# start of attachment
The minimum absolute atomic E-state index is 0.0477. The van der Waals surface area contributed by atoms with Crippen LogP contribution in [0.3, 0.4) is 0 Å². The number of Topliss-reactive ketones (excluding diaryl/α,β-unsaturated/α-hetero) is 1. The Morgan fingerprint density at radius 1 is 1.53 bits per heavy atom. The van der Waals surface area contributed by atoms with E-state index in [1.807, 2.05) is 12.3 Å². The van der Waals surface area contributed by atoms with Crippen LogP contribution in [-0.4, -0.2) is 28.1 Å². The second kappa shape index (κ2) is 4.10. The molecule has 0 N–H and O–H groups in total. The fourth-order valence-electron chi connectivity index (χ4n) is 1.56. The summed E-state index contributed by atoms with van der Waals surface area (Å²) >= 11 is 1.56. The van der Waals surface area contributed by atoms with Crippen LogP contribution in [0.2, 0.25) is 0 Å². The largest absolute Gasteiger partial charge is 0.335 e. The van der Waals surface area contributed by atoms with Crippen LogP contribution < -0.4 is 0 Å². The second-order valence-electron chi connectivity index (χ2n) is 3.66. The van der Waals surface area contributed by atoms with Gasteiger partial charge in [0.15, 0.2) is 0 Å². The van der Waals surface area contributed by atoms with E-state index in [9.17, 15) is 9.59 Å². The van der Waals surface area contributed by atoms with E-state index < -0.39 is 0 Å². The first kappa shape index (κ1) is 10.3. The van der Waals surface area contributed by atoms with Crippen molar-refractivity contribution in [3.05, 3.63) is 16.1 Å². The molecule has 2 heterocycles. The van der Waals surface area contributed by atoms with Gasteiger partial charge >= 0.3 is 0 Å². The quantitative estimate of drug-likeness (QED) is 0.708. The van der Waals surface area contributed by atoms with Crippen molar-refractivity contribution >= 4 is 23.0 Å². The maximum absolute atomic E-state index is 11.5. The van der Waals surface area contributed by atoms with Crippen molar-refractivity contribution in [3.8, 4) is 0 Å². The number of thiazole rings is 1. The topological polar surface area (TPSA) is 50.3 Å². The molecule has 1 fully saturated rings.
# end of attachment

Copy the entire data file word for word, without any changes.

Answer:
The minimum absolute atomic E-state index is 0.0477. The van der Waals surface area contributed by atoms with Crippen LogP contribution in [0.3, 0.4) is 0 Å². The number of Topliss-reactive ketones (excluding diaryl/α,β-unsaturated/α-hetero) is 1. The Morgan fingerprint density at radius 1 is 1.53 bits per heavy atom. The van der Waals surface area contributed by atoms with E-state index in [1.807, 2.05) is 12.3 Å². The van der Waals surface area contributed by atoms with Crippen LogP contribution in [-0.4, -0.2) is 28.1 Å². The second kappa shape index (κ2) is 4.10. The molecule has 0 N–H and O–H groups in total. The fourth-order valence-electron chi connectivity index (χ4n) is 1.56. The summed E-state index contributed by atoms with van der Waals surface area (Å²) >= 11 is 1.56. The van der Waals surface area contributed by atoms with Crippen LogP contribution in [0.2, 0.25) is 0 Å². The largest absolute Gasteiger partial charge is 0.335 e. The van der Waals surface area contributed by atoms with Crippen LogP contribution < -0.4 is 0 Å². The second-order valence-electron chi connectivity index (χ2n) is 3.66. The van der Waals surface area contributed by atoms with Gasteiger partial charge in [0.15, 0.2) is 0 Å². The van der Waals surface area contributed by atoms with E-state index in [9.17, 15) is 9.59 Å². The van der Waals surface area contributed by atoms with E-state index < -0.39 is 0 Å². The first kappa shape index (κ1) is 10.3. The van der Waals surface area contributed by atoms with Crippen molar-refractivity contribution in [3.05, 3.63) is 16.1 Å². The molecule has 2 heterocycles. The van der Waals surface area contributed by atoms with Gasteiger partial charge >= 0.3 is 0 Å². The quantitative estimate of drug-likeness (QED) is 0.708. The van der Waals surface area contributed by atoms with Crippen molar-refractivity contribution >= 4 is 23.0 Å². The maximum absolute atomic E-state index is 11.5. The van der Waals surface area contributed by atoms with Crippen molar-refractivity contribution in [3.8, 4) is 0 Å². The number of thiazole rings is 1. The topological polar surface area (TPSA) is 50.3 Å². The molecule has 1 fully saturated rings.